In Early years, we never seem to be finished talking about sensorial play, multi-sensory experiences, and environments for the senses! When you hear, or even use these phrases, you probably don’t stop to think about why we use them.  Well, it’s because of the importance of our senses. They are the five doors into our brain.  When one of those doors opens, thinking happens. We are all about providing opportunities for our children to think.
Without us even knowing, our sense organs (nose, eyes, ears, tongue, and skin) are taking in information and sending it to the brain for processing. If we didn’t have them, we would not be able to smell, see, hear, taste, or touch anything! What a boring life that would be!
Think of a scene from your life, something that makes you happy. Really, think about it. Consider the sounds, sights and smells you are surrounded by. What are you doing? Who are you with? Something as simple as standing in a field on a warm day, or beside the sea on a windy day stimulates your senses. You can feel the warmth of the sun or the wind on your cheeks; you can smell the sea breeze and taste the salt on your lips.
It is suggested that sensory stimulation encourages endorphins – happy, “feel good” chemicals in the brain. These chemicals can become addictive, causing the individual to repeat the activity in order to renew the good feeling.

 

Senses in Young Children

We now know that even before birth children learn about the world by tasting, touching, smelling, listening, looking and moving around. In fact, children best develop their senses by actively participating in the world.  Babies wiggle their fingers. Toddlers repeat singsong words. Through each of these activities, children learn to process sensory input and they discover how their bodies move through space. Young children become absorbed in using and understanding their senses. They are inquisitive and open to any appropriate challenges to explore and learn.
 

Senses in our Playrooms

Sometimes in our busy playrooms, we forget to consider the way our children’s senses are being stimulated. Remember the senses are the doors to opening our brains so thinking and engagement can happen.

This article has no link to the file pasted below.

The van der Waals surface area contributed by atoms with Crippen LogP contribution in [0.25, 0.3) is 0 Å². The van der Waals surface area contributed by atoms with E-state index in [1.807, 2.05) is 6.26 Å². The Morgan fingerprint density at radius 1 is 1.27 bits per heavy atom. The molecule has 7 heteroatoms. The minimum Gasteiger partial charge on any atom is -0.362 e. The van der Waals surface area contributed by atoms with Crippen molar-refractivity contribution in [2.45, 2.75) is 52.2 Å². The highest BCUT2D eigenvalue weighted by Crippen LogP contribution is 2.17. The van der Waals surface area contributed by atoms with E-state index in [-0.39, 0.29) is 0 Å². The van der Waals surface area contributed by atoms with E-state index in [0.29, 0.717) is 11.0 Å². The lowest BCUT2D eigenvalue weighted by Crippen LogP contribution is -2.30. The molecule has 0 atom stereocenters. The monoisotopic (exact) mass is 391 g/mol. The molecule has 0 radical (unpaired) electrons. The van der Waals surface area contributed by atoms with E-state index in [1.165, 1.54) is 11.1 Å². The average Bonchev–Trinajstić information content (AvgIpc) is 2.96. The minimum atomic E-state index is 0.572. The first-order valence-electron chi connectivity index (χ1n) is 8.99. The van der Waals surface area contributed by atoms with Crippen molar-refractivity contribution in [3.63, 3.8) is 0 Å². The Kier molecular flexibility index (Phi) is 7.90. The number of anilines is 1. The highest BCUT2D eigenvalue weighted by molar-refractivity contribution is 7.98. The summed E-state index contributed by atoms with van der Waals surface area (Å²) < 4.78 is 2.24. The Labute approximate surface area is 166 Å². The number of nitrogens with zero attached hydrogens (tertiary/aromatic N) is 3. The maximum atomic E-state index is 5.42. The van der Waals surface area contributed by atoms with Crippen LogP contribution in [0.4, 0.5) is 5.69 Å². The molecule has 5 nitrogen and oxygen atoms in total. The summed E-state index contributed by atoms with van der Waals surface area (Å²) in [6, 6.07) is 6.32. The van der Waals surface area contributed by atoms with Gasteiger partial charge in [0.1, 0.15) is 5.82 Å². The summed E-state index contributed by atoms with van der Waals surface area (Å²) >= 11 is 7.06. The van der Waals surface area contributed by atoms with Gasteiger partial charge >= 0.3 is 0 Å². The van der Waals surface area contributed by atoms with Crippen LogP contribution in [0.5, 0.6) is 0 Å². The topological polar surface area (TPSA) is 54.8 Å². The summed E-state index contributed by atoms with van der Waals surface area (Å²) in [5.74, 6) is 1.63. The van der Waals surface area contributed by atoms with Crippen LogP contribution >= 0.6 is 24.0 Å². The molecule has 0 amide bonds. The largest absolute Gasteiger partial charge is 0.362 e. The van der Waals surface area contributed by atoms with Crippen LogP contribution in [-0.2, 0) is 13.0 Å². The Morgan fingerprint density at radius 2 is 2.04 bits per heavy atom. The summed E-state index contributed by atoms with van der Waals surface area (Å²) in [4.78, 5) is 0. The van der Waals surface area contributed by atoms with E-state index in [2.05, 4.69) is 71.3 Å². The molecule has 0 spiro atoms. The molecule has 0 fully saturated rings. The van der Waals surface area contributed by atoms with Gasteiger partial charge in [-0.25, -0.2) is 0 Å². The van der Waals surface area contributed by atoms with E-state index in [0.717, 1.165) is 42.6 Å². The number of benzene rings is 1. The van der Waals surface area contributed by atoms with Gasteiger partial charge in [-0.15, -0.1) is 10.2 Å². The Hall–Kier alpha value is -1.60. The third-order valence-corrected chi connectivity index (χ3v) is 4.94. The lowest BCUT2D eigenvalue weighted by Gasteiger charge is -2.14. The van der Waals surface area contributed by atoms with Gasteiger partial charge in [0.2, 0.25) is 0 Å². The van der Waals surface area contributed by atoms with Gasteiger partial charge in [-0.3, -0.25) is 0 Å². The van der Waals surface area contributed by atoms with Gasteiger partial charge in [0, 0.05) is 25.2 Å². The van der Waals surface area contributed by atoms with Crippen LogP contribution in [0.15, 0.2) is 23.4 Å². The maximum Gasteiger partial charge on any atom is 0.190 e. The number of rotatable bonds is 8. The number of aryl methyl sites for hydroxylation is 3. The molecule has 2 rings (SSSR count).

Take time now to think about your spaces. Think about… an experience you share with the children. How many senses were engaged? Was it overstimulating for the children? Did you notice any child avoiding using any of their senses? Why might that be?

Think of the resources they like to play with or their favourite place in the playroom. How can you make it more sensorial for them?
Have a think about one or two of your learning zones…what materials and resources can children choose? Do you zones promote and stimulate just one sense or lots?
Here are some wee activities to encourage multi-sensory play:

In the Water

Why not grate some bars of zesty soap into the water play. This changes the aroma and smell of the water, it changes the look, it becomes cloudy almost and of course, you can feel the texture change at the beginning and then as the temperature of the hands melt the soap and it dissolves the texture change disappears.  The children have just been involved in science. Cause and effect, change, compounds. Talk about it while it happens.

Block-tastic!

 Take five pieces of each construction set you have. It could be wooden blocks, Duplo, pop oids, stickle bricks. Add in some sponges, a few sanding blocks and some Velcro rollers. Place a selection of sticky tape, sticky tack, string and wool. Sit alongside the children and suggest you each or together try to build something. Encourage them to plan and think about it before getting started. Then let them design, construct, deconstruct, modify and create! Sit back and consider the sensorial doors into their brains that are open for the thinking to take place.

 

Try it out with your children and you can tag us with your ideas on how to learn and play at home on instagram or share your photos on our facebook!